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Elizabeth Sandifer

Elizabeth Sandifer created Eruditorum Press. She’s not really sure why she did that, and she apologizes for the inconvenience. She currently writes Last War in Albion, a history of the magical war between Alan Moore and Grant Morrison. She used to write TARDIS Eruditorum, a history of Britain told through the lens of a ropey sci-fi series. She also wrote Neoreaction a Basilisk, writes comics these days, and has ADHD so will probably just randomly write some other shit sooner or later. Support Elizabeth on Patreon.


  1. Aristide Twain
    April 21, 2020 @ 5:48 pm

    Interesting as always! But you write: “the process of history is instead defined by stasis—by the fact that it does not advance, and things do not change.”

    At the risk of being that one person who can’t help bringing up obscure “Faction Paradox” nonsense, I feel as though you miss a trick when you conflate the Time Lords’ attitude to the history of the rest of the universe and their attitude to their own history. A key idea in Lawrence Miles’s take on the Time Lords, and which seems to make sense of this paradox perfectly, is that they made themselves static and sterile precisely so that they could stand as a constant at the center of History — whereas, if they allowed themselves to change, they would be swept up in History, and thus become unable to rule it from the outside.

    Thus, what happens in “The Deadly Assassin” — the Doctor and the Master underpinning their latest shenanigans on rediscovered Time Lord history — is part and parcel of what happens when you have a story set entirely on Gallifrey. Namely, that Gallifrey gets saddled with the usual duties of a Doctor Who setting, and gets swept up in a typical Doctor Who narrative, becoming crushingly banal in the process. The monolithic image of “the Time Lords”, which serves as a constant to most attempts at defining a Doctor Who “mythology”, crumbles.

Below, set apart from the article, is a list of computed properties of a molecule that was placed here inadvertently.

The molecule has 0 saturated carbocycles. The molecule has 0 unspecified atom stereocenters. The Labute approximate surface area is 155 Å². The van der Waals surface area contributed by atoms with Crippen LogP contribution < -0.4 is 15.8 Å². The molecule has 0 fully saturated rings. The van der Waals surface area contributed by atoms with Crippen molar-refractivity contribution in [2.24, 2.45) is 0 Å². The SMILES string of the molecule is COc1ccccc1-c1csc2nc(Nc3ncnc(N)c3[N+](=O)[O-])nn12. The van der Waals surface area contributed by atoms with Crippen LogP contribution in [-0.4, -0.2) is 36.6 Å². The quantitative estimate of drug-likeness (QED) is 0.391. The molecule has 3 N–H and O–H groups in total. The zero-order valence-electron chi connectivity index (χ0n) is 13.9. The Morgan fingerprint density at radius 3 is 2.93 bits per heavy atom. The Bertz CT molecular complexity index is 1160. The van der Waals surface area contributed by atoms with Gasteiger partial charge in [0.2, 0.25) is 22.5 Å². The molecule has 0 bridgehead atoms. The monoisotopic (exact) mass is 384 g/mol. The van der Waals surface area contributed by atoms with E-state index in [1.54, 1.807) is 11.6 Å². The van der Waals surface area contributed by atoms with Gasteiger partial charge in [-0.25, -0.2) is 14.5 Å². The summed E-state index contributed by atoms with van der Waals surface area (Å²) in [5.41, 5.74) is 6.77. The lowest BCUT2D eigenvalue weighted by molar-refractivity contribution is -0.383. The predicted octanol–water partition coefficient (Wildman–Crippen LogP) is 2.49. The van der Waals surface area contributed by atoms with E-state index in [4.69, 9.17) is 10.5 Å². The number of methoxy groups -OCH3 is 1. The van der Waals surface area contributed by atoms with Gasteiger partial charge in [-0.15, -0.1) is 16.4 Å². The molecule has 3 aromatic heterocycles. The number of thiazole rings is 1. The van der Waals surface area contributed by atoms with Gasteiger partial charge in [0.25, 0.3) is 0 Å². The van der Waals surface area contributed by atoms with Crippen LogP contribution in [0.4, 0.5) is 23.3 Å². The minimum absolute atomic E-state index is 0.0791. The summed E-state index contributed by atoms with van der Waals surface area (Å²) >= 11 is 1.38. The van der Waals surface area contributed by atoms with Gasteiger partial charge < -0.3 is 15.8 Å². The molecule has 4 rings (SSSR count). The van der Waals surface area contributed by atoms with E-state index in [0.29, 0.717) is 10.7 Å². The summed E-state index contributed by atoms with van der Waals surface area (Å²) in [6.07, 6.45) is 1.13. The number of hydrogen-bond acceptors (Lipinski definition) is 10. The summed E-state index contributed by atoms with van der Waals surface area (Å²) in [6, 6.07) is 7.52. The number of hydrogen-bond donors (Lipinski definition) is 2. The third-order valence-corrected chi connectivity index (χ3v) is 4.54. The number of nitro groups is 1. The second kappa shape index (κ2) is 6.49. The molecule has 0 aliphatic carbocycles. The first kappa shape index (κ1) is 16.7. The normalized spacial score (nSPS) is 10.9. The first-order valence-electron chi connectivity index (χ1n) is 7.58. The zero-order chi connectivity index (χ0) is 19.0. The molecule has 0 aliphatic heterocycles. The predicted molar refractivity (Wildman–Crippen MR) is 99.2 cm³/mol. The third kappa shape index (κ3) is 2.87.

So another way to say “the Time Lords cannot get involved in History” is that the “epic” mode of the Time Lords, the one fans get teary-eyed about, is actively inimical to a Doctor Who story, or any kind of story for that matter. They become caricatures as soon as you put them in a plot. (Mr Chibnall, I hope you’re taking notes.)

    You yourself posit, and that is a very interesting lens, that the Time Lords are feudal Lords over Time as the means of production of History. If so, you should no more expect the Time Lords to have History than expect a medieval lord to be tilling the ground of his own banquet hall. But the fact that you never see the Lord farming himself doesn’t mean his concept of “farming” consists of doing nothing at all.

    If there is a sociopolitical metaphor in there, it might be for something along the lines of western civilization’s tendency to sit back on its laurels and assume that progress is only something for the less fortunate to catch up with.


    • Mikey
      April 24, 2020 @ 2:20 pm

      Given the fact that Chris Chibnall would fall well within the sorts of people that Robert Holmes evidently enjoyed mocking — harrumphing, pompous, incompetent middle-aged man, stuck in the past with fixed establishment views who wears silly bright coloured clothing, and is worried more about inane “conspiracy theories” (see: last episode) and public perception than having a constructive vision for the future, and he hasn’t realised, there’s little chance he’ll start taking notes now unfortunately.


  2. Gareth Wilson
    April 22, 2020 @ 7:22 am

    “Spandrell has possibly the least suitable job for a companion, which is to say that he’s a cop.”